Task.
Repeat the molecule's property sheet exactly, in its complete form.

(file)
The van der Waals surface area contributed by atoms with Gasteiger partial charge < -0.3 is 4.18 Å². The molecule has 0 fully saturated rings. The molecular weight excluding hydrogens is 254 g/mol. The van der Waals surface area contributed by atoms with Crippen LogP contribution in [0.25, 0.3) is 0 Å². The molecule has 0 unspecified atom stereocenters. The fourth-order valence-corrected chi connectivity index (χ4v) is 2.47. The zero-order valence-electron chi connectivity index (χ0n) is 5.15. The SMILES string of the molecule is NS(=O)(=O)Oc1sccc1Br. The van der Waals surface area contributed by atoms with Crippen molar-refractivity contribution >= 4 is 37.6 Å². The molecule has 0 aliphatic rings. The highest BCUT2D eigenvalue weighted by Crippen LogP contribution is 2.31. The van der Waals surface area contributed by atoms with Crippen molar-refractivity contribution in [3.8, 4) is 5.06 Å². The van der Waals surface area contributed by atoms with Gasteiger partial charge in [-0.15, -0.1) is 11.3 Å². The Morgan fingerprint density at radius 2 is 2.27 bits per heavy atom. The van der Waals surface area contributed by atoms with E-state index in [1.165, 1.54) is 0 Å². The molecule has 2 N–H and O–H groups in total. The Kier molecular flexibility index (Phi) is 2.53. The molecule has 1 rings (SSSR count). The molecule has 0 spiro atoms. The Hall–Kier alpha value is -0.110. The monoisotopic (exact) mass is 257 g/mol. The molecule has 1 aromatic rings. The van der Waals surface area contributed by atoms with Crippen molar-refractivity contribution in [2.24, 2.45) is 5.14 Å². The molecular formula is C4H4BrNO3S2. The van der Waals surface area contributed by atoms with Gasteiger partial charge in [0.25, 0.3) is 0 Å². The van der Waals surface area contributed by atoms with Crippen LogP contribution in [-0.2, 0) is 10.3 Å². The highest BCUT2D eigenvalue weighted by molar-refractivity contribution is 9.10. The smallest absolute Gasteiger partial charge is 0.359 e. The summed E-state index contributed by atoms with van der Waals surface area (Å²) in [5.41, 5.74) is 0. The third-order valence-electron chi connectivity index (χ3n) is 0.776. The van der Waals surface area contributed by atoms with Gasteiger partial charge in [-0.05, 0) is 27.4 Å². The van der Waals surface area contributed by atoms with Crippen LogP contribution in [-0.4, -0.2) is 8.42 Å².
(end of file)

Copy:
The van der Waals surface area contributed by atoms with Gasteiger partial charge < -0.3 is 4.18 Å². The molecule has 0 fully saturated rings. The molecular weight excluding hydrogens is 254 g/mol. The van der Waals surface area contributed by atoms with Crippen LogP contribution in [0.25, 0.3) is 0 Å². The molecule has 0 unspecified atom stereocenters. The fourth-order valence-corrected chi connectivity index (χ4v) is 2.47. The zero-order valence-electron chi connectivity index (χ0n) is 5.15. The SMILES string of the molecule is NS(=O)(=O)Oc1sccc1Br. The van der Waals surface area contributed by atoms with Crippen molar-refractivity contribution >= 4 is 37.6 Å². The molecule has 0 aliphatic rings. The highest BCUT2D eigenvalue weighted by Crippen LogP contribution is 2.31. The van der Waals surface area contributed by atoms with Crippen molar-refractivity contribution in [3.8, 4) is 5.06 Å². The van der Waals surface area contributed by atoms with Gasteiger partial charge in [-0.15, -0.1) is 11.3 Å². The Morgan fingerprint density at radius 2 is 2.27 bits per heavy atom. The van der Waals surface area contributed by atoms with E-state index in [1.165, 1.54) is 0 Å². The molecule has 2 N–H and O–H groups in total. The Kier molecular flexibility index (Phi) is 2.53. The molecule has 1 rings (SSSR count). The molecule has 0 spiro atoms. The Hall–Kier alpha value is -0.110. The monoisotopic (exact) mass is 257 g/mol. The molecule has 1 aromatic rings. The van der Waals surface area contributed by atoms with Crippen molar-refractivity contribution in [2.24, 2.45) is 5.14 Å². The molecular formula is C4H4BrNO3S2. The van der Waals surface area contributed by atoms with Gasteiger partial charge in [0.25, 0.3) is 0 Å². The van der Waals surface area contributed by atoms with Crippen LogP contribution in [-0.2, 0) is 10.3 Å². The highest BCUT2D eigenvalue weighted by molar-refractivity contribution is 9.10. The smallest absolute Gasteiger partial charge is 0.359 e. The summed E-state index contributed by atoms with van der Waals surface area (Å²) in [5.41, 5.74) is 0. The third-order valence-electron chi connectivity index (χ3n) is 0.776. The van der Waals surface area contributed by atoms with Gasteiger partial charge in [-0.05, 0) is 27.4 Å². The van der Waals surface area contributed by atoms with Crippen LogP contribution in [-0.4, -0.2) is 8.42 Å².